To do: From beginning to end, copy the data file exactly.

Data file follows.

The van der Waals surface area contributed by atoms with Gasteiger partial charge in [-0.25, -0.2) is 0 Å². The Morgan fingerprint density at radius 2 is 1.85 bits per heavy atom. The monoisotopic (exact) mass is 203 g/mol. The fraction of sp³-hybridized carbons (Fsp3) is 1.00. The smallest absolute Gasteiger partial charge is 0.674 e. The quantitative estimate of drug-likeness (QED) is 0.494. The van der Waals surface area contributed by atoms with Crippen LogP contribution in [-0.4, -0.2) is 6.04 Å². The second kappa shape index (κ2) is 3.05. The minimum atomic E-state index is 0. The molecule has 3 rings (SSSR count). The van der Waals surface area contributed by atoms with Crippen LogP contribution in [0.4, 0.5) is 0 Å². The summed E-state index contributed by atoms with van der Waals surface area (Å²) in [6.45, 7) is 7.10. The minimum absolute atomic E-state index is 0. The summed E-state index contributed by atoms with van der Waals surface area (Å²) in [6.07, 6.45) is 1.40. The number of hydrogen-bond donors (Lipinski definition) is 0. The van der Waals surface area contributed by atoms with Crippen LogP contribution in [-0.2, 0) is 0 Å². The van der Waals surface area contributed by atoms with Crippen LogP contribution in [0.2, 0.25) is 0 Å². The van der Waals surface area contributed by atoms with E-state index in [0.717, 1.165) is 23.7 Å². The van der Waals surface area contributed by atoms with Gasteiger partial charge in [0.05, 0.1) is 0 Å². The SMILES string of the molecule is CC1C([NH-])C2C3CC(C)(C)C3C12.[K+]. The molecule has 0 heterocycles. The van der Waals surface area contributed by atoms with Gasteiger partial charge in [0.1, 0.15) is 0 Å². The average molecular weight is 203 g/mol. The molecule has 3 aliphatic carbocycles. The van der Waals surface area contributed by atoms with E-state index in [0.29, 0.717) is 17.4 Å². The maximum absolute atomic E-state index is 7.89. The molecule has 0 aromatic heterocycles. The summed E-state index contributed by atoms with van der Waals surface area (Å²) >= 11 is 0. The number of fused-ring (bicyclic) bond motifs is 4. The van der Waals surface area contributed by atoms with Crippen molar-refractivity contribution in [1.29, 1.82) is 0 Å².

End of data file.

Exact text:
The van der Waals surface area contributed by atoms with Gasteiger partial charge in [-0.25, -0.2) is 0 Å². The Morgan fingerprint density at radius 2 is 1.85 bits per heavy atom. The monoisotopic (exact) mass is 203 g/mol. The fraction of sp³-hybridized carbons (Fsp3) is 1.00. The smallest absolute Gasteiger partial charge is 0.674 e. The quantitative estimate of drug-likeness (QED) is 0.494. The van der Waals surface area contributed by atoms with Crippen LogP contribution in [-0.4, -0.2) is 6.04 Å². The second kappa shape index (κ2) is 3.05. The minimum atomic E-state index is 0. The molecule has 3 rings (SSSR count). The van der Waals surface area contributed by atoms with Crippen LogP contribution in [0.4, 0.5) is 0 Å². The summed E-state index contributed by atoms with van der Waals surface area (Å²) in [6.45, 7) is 7.10. The minimum absolute atomic E-state index is 0. The summed E-state index contributed by atoms with van der Waals surface area (Å²) in [6.07, 6.45) is 1.40. The number of hydrogen-bond donors (Lipinski definition) is 0. The van der Waals surface area contributed by atoms with Crippen LogP contribution in [-0.2, 0) is 0 Å². The van der Waals surface area contributed by atoms with Crippen LogP contribution in [0.2, 0.25) is 0 Å². The van der Waals surface area contributed by atoms with E-state index in [0.717, 1.165) is 23.7 Å². The van der Waals surface area contributed by atoms with Gasteiger partial charge in [0.05, 0.1) is 0 Å². The SMILES string of the molecule is CC1C([NH-])C2C3CC(C)(C)C3C12.[K+]. The molecule has 0 heterocycles. The van der Waals surface area contributed by atoms with Gasteiger partial charge in [0.1, 0.15) is 0 Å². The average molecular weight is 203 g/mol. The molecule has 3 aliphatic carbocycles. The van der Waals surface area contributed by atoms with E-state index in [0.29, 0.717) is 17.4 Å². The maximum absolute atomic E-state index is 7.89. The molecule has 0 aromatic heterocycles. The summed E-state index contributed by atoms with van der Waals surface area (Å²) >= 11 is 0. The number of fused-ring (bicyclic) bond motifs is 4. The van der Waals surface area contributed by atoms with Crippen molar-refractivity contribution in [1.29, 1.82) is 0 Å².